Last week I took a little hike with my friend Lucy in a nearby park, up and down the green hills among the oaks and wildflowers, and past the sheep who were grazing one area of the park. Lucy and I talked about how we don’t know the names of very many oaks. I told her about the great oak of my childhood, and I will tell about it here again, too, because it’s been about twelve years since I did:
My father bought 30 acres of land with oranges and lemons growing on it, and no house. There was a large oak tree looming above a spot where a house might have stood in the past. And he thought that the tree was pretty much grown up, so he planted a house nearby.
This is the oak under which I lived after we moved in, until I went away to college about twelve years later. Only twelve years? Those formative years have an impact far beyond their numerical value, and that tree has to be my favorite tree, because there hasn’t been a particular beloved tree between then and now that I can bring to mind. I realized that this week when Elizabeth was telling about her favorite trees and I wondered if I had one.
In these first pictures, taken decades after I had married, the tree had recently been trimmed with great care and patience by a tree man who was in love with it. I was amazed at its beauty and took a lot of pictures.
At that point the oak had grown mightier than my father ever expected, and its limbs were leaning dangerously over the house. My father said that if he had known how big it would get, he wouldn’t have built the house so close to it. At least one large limb had to be cut off to protect the house, and the whole tree was refreshed and lightened by being pruned all over.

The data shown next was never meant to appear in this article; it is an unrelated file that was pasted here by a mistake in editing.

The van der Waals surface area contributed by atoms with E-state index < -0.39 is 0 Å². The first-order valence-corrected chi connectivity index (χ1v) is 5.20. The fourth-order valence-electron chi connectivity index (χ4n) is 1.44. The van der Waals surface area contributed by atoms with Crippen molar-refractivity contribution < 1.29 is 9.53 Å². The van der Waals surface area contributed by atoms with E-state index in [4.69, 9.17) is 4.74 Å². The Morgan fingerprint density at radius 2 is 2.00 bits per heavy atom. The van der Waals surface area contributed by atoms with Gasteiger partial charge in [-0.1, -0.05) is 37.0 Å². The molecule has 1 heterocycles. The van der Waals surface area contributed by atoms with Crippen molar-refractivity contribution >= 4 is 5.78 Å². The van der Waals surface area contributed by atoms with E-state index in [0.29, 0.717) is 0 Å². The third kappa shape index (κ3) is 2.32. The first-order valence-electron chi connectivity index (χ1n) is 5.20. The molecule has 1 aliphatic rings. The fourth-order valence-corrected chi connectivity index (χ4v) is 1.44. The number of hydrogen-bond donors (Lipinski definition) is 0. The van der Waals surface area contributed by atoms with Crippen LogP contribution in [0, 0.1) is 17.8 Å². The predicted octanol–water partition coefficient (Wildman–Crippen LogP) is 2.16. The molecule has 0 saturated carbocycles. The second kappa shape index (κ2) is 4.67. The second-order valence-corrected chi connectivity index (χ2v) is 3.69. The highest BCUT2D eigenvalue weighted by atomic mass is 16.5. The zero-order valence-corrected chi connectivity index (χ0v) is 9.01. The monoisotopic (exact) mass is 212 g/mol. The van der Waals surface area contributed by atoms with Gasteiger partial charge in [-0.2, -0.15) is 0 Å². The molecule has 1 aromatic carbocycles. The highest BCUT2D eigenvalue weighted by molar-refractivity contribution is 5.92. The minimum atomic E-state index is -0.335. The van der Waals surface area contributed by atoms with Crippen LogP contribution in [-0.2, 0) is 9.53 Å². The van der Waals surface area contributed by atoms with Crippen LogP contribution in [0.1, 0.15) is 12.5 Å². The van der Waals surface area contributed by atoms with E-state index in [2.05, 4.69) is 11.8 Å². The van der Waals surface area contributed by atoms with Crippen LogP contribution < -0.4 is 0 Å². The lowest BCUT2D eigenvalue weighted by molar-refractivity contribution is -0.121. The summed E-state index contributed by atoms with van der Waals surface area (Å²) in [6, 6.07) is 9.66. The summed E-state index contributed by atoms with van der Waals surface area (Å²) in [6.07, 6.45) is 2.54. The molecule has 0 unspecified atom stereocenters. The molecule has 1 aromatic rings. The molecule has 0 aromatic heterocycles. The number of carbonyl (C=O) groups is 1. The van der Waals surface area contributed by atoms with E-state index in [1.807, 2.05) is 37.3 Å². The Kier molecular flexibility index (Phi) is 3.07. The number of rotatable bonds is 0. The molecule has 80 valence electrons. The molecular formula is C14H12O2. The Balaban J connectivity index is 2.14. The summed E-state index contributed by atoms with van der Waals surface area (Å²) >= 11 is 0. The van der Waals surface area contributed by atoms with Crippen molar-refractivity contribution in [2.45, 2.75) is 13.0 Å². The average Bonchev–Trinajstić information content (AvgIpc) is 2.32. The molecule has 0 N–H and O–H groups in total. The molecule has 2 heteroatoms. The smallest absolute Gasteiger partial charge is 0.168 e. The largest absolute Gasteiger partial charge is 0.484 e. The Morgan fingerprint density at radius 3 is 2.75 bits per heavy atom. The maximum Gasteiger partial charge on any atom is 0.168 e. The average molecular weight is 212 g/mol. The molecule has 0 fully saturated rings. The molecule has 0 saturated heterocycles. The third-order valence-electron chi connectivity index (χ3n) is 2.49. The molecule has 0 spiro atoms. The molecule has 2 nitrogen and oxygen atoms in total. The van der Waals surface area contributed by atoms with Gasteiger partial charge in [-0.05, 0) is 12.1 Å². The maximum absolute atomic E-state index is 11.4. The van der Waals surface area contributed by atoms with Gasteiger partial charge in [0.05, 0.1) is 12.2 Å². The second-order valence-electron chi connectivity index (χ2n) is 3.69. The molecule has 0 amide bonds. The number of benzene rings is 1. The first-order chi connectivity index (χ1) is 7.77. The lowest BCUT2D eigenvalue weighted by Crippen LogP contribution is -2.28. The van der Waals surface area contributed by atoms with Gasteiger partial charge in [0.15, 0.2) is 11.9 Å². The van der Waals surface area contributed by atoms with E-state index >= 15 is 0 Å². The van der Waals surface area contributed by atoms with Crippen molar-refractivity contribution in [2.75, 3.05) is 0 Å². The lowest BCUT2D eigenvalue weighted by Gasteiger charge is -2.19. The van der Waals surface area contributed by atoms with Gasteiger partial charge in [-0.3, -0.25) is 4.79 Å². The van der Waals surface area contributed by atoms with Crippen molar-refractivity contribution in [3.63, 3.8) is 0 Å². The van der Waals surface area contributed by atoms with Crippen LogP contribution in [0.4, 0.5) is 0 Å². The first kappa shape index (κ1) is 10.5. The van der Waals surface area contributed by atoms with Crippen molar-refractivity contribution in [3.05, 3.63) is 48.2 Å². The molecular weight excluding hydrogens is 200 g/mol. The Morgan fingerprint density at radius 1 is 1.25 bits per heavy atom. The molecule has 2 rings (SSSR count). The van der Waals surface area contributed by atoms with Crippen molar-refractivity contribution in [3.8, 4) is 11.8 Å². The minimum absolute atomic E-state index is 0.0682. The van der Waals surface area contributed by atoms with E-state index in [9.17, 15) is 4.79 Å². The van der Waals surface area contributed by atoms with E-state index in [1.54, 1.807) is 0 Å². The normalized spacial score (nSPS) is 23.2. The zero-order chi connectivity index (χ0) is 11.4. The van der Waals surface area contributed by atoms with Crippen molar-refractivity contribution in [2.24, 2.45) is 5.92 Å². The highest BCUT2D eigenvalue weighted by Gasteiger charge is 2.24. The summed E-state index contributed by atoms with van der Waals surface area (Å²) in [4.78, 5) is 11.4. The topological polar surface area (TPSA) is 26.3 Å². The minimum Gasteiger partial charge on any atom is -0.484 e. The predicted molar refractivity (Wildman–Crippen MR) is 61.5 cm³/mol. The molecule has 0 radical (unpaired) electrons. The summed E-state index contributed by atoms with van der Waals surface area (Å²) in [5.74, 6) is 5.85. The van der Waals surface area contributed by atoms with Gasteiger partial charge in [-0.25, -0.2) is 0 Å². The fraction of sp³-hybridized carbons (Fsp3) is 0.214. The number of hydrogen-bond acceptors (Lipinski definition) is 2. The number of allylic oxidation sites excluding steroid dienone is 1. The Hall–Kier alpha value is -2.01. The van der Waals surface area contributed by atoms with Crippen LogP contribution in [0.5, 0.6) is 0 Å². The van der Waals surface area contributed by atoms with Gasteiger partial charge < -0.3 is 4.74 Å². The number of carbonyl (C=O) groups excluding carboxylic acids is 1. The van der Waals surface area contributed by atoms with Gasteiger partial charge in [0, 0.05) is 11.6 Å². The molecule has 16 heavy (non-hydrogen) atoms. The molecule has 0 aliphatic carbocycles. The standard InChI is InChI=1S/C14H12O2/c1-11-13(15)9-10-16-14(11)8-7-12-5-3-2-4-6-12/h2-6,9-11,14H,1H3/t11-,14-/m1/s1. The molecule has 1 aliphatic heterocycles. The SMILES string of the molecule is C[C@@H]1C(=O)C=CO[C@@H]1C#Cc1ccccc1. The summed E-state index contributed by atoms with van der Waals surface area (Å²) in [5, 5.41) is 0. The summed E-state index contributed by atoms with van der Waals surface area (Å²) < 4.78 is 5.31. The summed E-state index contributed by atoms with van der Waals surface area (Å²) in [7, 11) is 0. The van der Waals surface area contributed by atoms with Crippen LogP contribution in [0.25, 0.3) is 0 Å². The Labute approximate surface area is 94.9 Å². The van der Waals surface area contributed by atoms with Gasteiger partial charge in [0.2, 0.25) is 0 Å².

When I was growing up I only knew that it was an oak tree. If someone told me it was a Valley Oak I didn’t remember. People in our family rarely talked about the birds and trees in those days. I didn’t know those were mourning doves I used to hear every evening as I was lying in my bunk. But one year a flock of bright orioles lived in our tree for a few weeks and we heard some talk then.When I used to play under the tree, this is the way I mostly saw it, as a thick trunk. There was no reason to look up into the branches, excepting the times when orioles visited, and it was usually so messy up there that some twigs or dirt or even tree frogs might fall in your face.
Yes, more than once we had veritable plagues of tiny tree frogs swarming in the branches, on the trunk, hopping all over the ground under the leaves. When we walked under the tree they jumped onto our legs as though they were little trunks.
And our tree suffered many times from all varieties of galls, the most common of which we just called “oak balls.”
Always Daddy had stacks of firewood under the canopy of branches, usually fruit wood that he’d gleaned from neighboring orchards that were being replaced. But here we see it is logs cut from our tree’s own pruned limbs.
One year my grandma gave me a little tent for my birthday and I set it up under the tree to lie in the summer long, reading comics and books and sucking on cubical cinnamon suckers.
Doghouses were common at the base of the trunk, and one year we had a banty chicken coop there. The basketball hoop that my father built for me was shaded by this tree friend. And as I think more about the shade it provided, I wonder if it helped out the swamp cooler by giving us a partial shield from the burning Central Valley sun.
In his last years my father would walk out under the tree to the edge of the orange grove and scatter grain for a family of wild pheasants that visited. You can tell that this picture was taken pre-trim. One pheasant can barely be seen between the rows of trees.
One view of our tree that we didn’t have as children was from above. But some time after we were all grown up an aerial photographer took the photo below and came to the door after the fact to present his wares. Of course Daddy couldn’t say no. As he studied the picture he could see his spray rig in the driveway and him bending over it. And soon each of us kids received a gift of a framed picture of our childhood home — and my favorite tree.